Credit to Author: Woody Leonhard| Date: Tue, 03 Dec 2019 10:29:00 -0800
What a relief. The only major patching problem for November came from Office, not Windows. We had a handful of completely inscrutable patches – including two .NET non-security previews that apparently did nothing – but that’s the worst of it.
November saw the last security patch for Win10 version 1803. Win10 version 1909 got released, gently. We also had a much-hyped “exploited” zero-day security hole in Internet Explorer (again) that didn’t amount to a hill of beans (again).
As promised, we received no “optional, non-security” Windows 10 patches in November – and Microsoft promises there won’t be any this month, either. I think that’s great. If Microsoft wants to roll out beta test versions of Windows, it should have testers sign up for an Insider ring.
All of the Office patches in November throw a “Query is corrupt” error message in Access under certain circumstances. Access says “Query xxxx is corrupt,” when in fact the query in question is just fine.
Microsoft rolled out a patch for Access 2016 on Nov. 18, but didn’t get the other installed (“MSI”) versions patched until Nov. 27. We’re still waiting for patches to the Click-to-Run versions of Office, which are currently scheduled for Dec. 10 – the next Patch Tuesday.
Along with Win7 and 8.1 Monthly Rollup previews, we were also graced with four optional preview .NET patches – two of which don’t appear to do anything – and a group of one-off patches (not cumulative updates), available by manual download only, to fix a weird bug in ClickOnce.
In short, there weren’t any .NET patches in November worth the distraction.
Speaking of distractions…, November saw a fix for an “exploited” security hole, CVE-2019-1429. The parallels to September’s CVE-2019-1367 are hard to ignore. Like -1367, -1429 is a “Scripting Engine Memory Corruption Vulnerability” that is known (by Microsoft) to be used in some sort of attack. Like the earlier doppelganger, this new incarnation hits Internet Explorer directly, but can be leveraged by an aberrant Office document that links to IE. Both exploits seem full of sound and fury – 800 million Windows users exposed! Hurry and get patched! Click here! – but in the end, neither leaked into the wild.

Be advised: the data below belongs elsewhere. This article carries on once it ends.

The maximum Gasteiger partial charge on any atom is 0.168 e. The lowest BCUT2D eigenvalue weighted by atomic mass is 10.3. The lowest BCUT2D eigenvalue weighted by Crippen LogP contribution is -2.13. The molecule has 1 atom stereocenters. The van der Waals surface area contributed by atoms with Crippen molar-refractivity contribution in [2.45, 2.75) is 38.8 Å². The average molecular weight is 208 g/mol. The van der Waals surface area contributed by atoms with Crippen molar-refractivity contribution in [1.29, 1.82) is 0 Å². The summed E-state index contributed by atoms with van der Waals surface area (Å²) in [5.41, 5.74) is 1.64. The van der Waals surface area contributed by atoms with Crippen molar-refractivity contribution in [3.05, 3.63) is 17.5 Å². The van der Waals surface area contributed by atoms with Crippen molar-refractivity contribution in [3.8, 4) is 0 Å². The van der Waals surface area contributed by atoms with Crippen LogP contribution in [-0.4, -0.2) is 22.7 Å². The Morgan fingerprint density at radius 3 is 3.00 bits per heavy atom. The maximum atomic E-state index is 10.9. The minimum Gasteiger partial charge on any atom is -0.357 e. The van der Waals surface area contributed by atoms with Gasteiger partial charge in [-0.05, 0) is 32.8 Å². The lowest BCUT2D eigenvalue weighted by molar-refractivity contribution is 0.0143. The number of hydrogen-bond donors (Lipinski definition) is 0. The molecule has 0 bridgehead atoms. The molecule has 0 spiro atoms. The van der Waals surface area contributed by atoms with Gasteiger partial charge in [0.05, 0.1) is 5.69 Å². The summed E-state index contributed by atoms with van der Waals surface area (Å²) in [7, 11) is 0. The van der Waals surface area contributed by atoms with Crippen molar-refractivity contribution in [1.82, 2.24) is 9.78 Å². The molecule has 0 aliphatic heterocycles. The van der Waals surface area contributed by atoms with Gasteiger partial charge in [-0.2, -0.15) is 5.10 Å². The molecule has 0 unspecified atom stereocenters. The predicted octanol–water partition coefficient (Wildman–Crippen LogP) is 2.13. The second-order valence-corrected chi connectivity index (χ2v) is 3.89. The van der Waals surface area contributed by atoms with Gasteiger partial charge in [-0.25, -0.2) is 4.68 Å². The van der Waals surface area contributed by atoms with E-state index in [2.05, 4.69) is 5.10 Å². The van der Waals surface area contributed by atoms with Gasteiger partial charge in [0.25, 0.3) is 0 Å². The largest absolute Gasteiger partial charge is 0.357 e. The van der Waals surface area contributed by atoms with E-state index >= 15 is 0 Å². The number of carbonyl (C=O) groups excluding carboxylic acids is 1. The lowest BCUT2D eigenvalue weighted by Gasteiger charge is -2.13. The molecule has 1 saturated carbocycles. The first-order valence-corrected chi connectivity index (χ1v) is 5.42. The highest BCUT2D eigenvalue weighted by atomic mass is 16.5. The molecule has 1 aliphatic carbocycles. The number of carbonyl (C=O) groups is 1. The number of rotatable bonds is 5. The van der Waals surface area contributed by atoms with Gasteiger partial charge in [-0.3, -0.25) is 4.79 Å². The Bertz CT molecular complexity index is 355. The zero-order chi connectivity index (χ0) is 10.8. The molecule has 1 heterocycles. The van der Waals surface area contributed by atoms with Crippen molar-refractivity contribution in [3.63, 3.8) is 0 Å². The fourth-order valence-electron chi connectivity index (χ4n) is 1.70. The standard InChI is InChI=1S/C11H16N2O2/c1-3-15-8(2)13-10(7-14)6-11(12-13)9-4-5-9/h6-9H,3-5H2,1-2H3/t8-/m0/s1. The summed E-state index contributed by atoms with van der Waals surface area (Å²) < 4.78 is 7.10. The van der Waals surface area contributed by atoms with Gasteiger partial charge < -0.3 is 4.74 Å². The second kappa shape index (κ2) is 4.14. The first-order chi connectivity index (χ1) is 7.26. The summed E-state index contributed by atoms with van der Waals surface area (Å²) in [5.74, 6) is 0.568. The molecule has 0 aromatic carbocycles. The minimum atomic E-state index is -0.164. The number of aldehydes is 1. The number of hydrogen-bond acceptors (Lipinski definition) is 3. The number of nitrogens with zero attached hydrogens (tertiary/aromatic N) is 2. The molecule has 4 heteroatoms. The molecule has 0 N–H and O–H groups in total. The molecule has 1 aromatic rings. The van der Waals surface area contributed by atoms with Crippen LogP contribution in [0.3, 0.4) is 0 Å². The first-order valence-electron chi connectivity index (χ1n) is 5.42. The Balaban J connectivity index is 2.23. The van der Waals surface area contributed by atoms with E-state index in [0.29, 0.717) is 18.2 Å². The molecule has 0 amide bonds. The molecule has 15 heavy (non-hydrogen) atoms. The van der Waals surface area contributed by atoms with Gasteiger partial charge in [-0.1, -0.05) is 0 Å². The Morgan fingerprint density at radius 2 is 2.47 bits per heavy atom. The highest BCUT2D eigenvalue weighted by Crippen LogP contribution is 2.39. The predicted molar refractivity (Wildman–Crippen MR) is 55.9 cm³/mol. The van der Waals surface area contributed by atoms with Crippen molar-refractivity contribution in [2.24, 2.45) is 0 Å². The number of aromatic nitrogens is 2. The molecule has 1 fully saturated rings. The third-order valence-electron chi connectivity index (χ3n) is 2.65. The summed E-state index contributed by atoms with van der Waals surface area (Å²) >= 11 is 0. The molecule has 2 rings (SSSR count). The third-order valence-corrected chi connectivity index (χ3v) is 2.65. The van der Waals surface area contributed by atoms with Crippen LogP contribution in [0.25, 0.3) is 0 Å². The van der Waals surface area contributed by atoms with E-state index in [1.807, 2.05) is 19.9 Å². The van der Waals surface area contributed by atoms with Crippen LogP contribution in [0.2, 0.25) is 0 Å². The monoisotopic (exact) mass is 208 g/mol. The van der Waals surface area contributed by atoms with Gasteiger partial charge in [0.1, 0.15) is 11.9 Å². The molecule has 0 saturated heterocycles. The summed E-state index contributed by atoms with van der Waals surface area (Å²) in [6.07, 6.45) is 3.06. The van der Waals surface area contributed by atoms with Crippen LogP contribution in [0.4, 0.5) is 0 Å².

There’s one big difference between the old -1367 and the new -1429: Microsoft didn’t start flailing around like a beached whale this time. If you recall, the September hole was subject to four – count ‘em, four – different out-of-band updates, poorly conceived and worse implemented. Local news broadcasts predicted the Windows sky was falling. Meh.
My advice then – and now – is to ignore the “exploited” designation, stop using Internet Explorer, set any other browser as your default, and read up on False Authority Syndrome (thanks, Rob).
If you’re thinking about moving on to Win10 version 1909, make sure you weigh the benefits (are there any real benefits?) against the problems. Several bugs in Win10 1903 are running over into 1909, and 1909 has a handful of its own:
It remains to be seen whether there are any 1909-specific bugs. But it also remains to be seen whether there are any real benefits to moving to 1909.
Those of you running Win10 1809 Home may be distressed to discover that, unless you take significant steps to prevent it, Microsoft now upgrades your machine to version 1909, not 1903. That may be what you want – if so, I salute you! – but moving to Win10 1903 now gives you the opportunity to choose when you’ll get pushed onto 1909.
In fact, if you’re running Win10 version 1803 or 1809 (or don’t know what version you’re running!), there’s a relatively easy way to make sure you end up on the version you want. Full step-by-step instructions are here in, Running Win10 version 1803 or 1809? You have options. Here’s how to control your upgrade.
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